Yesterday, I presented two of my favorite probability puzzlers: the Monty Hall Problem and the Two Boys Riddle. If you didn’t see those, you might want to read yesterday’s post before reading the solutions below.

None of my millions of readers (okay, tens) got the correct answer to the Two Boys Riddle, but I offer a hat tip to Jim Peurach who was the first with the correct solution for the Monty Hall Problem.

So, without further ado, the solutions…

## Solution: Monty Hall Problem

**The solution to the Monty Hall Problem is that the contestant should always switch doors after being shown a dud prize. By adopting this strategy, the contestant will win the grand prize 2/3 of the time.**

There are several ways to explain this solution, but the one I find most compelling is this: If you switch doors after being shown a dud prize, you reverse whatever outcome you would have had. That is, if you had originally chosen the grand prize, switching will leave you with a dud. But if you had originally chosen a dud, switching will leave you with the grand prize. So, by always switching, you win whenever you would have originally lost, which is 2/3 of the time.

It is important that you *always* switch for this strategy to work. Many people fall into the trap of believing that once one “dud” door is eliminated, you’re left with two doors and thus a 50-50 chance. This would be true *if you ignored your initial choice and chose randomly between the two remaining doors.* But doing so ignores important information: That the door you *originally* chose had a 1/3 chance of winning. Eliminating one of the doors you did not originally pick does nothing to change this. That is, if you *always* stick with the original door, you’ll have a 1/3 chance of winning. Thus, the *other* remaining door must have a 2/3 chance of winning.

## Solution: Two Boys Riddle

**The solution to the Two Boys Riddle is that there is a 13/27 chance that the man has two boys.**

It’s easy to be led astray by this simple riddle. When I first encountered this problem, I was convinced the answer was 1/2, reasoning that since the day on which one child is born is independent of the gender of another child, the information that the boy was born on Tuesday was irrelevant and the riddle reduced to “What are the odds the other child is also a boy?”

But that reasoning is flawed, as we shall see.

Another common incorrect answer is 1/3, based on the argument that there are four equally likely permutations for any family with two children: BB, BG, GB, and GG. Since we know at least one child is a boy, we can eliminate the GG case, leaving three possible permutations, one of which has two boys.

But that reasoning is also flawed.

Let’s see how we arrive at the correct value of 13/27. First consider a large population of families with exactly two children. Assuming the gender of the first child is independent of that of the second child (which may or may not be *exactly* true), then each family falls into one of four equally likely groups: BB, BG, GB, and GG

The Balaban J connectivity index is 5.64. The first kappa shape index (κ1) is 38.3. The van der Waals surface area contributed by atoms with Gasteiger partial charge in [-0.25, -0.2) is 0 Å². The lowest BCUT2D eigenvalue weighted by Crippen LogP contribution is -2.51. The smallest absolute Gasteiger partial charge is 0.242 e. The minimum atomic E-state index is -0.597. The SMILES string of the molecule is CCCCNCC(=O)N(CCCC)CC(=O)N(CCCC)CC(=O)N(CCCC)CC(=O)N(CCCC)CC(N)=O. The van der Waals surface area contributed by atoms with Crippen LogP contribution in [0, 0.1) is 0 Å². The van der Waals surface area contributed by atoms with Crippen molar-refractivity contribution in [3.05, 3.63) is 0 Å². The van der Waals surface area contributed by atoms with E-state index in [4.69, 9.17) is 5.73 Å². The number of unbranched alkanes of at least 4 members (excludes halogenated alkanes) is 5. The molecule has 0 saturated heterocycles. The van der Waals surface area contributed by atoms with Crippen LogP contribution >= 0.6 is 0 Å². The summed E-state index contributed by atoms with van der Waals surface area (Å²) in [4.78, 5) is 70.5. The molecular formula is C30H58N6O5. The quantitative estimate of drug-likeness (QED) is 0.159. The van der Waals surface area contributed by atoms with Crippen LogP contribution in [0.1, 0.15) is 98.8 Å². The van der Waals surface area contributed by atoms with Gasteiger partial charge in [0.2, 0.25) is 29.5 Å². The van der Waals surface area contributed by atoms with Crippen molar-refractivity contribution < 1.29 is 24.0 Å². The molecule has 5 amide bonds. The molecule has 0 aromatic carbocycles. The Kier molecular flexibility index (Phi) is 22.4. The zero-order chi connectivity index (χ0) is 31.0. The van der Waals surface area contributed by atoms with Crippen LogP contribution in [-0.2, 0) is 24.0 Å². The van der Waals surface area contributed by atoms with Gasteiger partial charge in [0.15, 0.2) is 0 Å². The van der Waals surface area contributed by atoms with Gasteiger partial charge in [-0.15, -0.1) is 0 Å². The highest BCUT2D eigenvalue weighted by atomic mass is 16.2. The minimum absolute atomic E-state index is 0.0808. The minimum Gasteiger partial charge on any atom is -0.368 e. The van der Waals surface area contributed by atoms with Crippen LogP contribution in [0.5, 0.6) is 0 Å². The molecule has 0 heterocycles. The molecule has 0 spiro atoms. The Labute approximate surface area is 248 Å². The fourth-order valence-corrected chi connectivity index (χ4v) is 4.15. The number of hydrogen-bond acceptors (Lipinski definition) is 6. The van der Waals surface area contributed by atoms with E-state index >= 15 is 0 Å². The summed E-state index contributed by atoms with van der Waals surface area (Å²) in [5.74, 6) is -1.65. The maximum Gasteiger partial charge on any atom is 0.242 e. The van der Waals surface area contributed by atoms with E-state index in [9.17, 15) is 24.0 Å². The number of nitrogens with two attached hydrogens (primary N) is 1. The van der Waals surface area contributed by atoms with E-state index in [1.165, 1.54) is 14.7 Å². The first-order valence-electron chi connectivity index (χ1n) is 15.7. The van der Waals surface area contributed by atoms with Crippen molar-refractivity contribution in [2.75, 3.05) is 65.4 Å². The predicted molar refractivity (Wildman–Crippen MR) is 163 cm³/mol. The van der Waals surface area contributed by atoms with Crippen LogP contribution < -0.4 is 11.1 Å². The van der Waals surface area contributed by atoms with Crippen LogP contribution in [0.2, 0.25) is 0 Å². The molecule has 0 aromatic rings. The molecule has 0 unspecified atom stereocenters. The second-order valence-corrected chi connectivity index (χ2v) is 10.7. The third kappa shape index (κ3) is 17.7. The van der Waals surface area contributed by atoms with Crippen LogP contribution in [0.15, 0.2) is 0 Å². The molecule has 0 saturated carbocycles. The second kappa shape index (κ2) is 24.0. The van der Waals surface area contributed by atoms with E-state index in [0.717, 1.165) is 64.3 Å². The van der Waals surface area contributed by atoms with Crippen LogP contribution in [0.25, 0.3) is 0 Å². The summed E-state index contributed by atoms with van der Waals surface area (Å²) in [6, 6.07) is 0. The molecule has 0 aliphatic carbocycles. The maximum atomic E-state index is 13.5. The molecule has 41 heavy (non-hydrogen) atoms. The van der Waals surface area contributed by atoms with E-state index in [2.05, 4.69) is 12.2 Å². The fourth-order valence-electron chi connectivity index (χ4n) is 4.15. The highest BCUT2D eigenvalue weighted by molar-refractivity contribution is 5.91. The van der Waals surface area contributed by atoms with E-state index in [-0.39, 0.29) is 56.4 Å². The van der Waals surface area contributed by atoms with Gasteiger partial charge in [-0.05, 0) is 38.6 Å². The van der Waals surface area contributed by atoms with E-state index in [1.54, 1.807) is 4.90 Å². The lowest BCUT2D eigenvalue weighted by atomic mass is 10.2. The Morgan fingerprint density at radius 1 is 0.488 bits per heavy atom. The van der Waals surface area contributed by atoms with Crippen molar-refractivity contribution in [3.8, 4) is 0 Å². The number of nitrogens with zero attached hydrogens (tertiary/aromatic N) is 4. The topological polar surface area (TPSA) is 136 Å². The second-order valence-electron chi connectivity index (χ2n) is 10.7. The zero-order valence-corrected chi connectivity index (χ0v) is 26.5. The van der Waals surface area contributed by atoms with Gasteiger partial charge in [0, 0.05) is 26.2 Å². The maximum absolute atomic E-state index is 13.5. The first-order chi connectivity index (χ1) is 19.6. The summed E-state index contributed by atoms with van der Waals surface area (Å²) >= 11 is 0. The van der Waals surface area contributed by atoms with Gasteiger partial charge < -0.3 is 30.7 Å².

Since these are equally likely permutations, we can expect the same number of families in each group. Lets call that number N.

Now, lets calculate the number of families in each group that have a boy born on a Tuesday.

Family Type | Number of Families | Expected Number of Families with a Boy Born on Tuesday |

BB | N | N * 13/49 |

BG | N | N * 1/7 |

GB | N | N * 1/7 |

GG | N | 0 |

The BB group is the most complicated. Within this group, each of the two boys could have been born on any day of the week, making for 49 possible permutations. Of these permutations, 13 correspond to a boy being born on a Tuesday (6 where the first boy was born on a Tuesday and the second was not, 6 where the second was born on a Tuesday and the first was not, and 1 where both boys were born on Tuesday).

The BG and GB groups are simpler. In each of these groups, the one boy could have been born on any day of the week, so we can expect that 1/7 of them were born on a Tuesday.

The GG group is trivially simple. There are no boys at all, so there are no boys born on a Tuesday.

So, across our entire population of families with two children, now many could possibly be the family of the man in our riddle? That is, in how many of those families could the father honestly state, “I have two children, one of which is a boy born on a Tuesday.”? Adding the values from the table above, we see the total number of families having a boy born on a Tuesday is:

N * [13/49 + 1/7 + 1/7]

which equals

N * 27/49

So, this is the starting population for the probability for which the riddle is asking. Out of this population, how many families have two boys? That’s easy; that is the number from the BB row in the table above: N * 13/49.

So, the answer to the riddle—What is the probability of having two boys given a family of two children containing a boy born on Tuesday?—is:

(N * 13/49) / (N * 27/49)

which equals

13/27

*Do you have another favorite probability riddle? Please share it in the comments.*

The correct answer to the Two Boys Riddle as posted here ( “I have two children, one of which is a boy born on a Tuesday.”) is 1/2.

If instead the question was “Of all 2 children families that have at least 1 boy born on a Tuesday, what proportion have 2 boys?”, then the answer would indeed be 13/27.

There’s a difference between the 2 questions. 🙂

Palmer, correct answer is 13/27. The riddle as posed here is actually the same problem as the wording you offered. Consider, as posed here, the riddle offers no information as to the gender of the child that is not a boy born on Tuesday, only that there is one other child. The variation you suggest also offers no information as to the gender of the other child. In both cases, what is offered is a) the family has two children, and b) (at least) one child is a boy that was born on Tuesday.

The riddle as posed assumes that I will tell you ‘ a boy born on Tuesday’ if I have one. Whilst it is a necessary condition for me to have a boy born on Tuesday in order to tell you that fact, it isn’t a sufficient condition as I could tell you another fact, such as ‘girl born on Sunday’ if my 2 children are a ‘boy born on Tuesday’ and a ‘girl born on Sunday’